February 10, 2008
Most film buffs know that a “red herring” is a plot device used in film noir, murder mysteries and suspense films, to distract the audience away from the more important aspect of the plot. The red herring can sometimes be a character, believed by the audience to be the killer, only to discover later in the film that they are innocent and another character, never even considered is, in fact, the murderer.
Now that you have your twist ending, do you know where the term red herring originated?
Wikipedia tells us:
A tradition whereby young hunting dogs in Britain were trained to follow a scent with the use of a “red” (salted and smoked) herring. This pungent fish would be dragged across a trail until the puppy learned to follow the scent. Later, when the dog was being trained to follow the faint odor of a fox or a badger, the trainer would drag a red herring (which has a much stronger odor) across the animal’s trail at right angles. The dog would eventually learn to follow the original scent rather than the stronger scent.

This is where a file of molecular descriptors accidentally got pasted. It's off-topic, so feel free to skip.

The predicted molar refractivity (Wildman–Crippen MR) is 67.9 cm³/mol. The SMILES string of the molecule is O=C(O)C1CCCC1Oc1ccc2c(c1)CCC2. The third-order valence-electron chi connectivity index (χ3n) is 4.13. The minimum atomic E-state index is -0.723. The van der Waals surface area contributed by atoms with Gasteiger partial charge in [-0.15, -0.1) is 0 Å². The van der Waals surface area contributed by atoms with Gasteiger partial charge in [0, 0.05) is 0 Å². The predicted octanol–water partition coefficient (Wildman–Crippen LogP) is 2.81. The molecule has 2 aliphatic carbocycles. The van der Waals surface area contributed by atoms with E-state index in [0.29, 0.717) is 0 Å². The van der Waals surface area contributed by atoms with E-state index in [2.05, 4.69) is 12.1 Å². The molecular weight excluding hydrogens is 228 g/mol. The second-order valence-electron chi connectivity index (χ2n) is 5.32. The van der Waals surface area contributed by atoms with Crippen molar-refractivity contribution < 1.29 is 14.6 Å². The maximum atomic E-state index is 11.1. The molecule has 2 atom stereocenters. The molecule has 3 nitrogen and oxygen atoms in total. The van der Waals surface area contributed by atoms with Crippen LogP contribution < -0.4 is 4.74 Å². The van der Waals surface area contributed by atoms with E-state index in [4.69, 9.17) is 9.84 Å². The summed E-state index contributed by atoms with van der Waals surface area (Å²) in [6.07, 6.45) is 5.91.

I’ve also heard that British fugitives in the 1800s would rub a herring across their trail, in order to divert the bloodhounds pursuing them.
All this talk is whetting my appetite for a bit of kipperes and toast (not) and a Hitchcock film or two.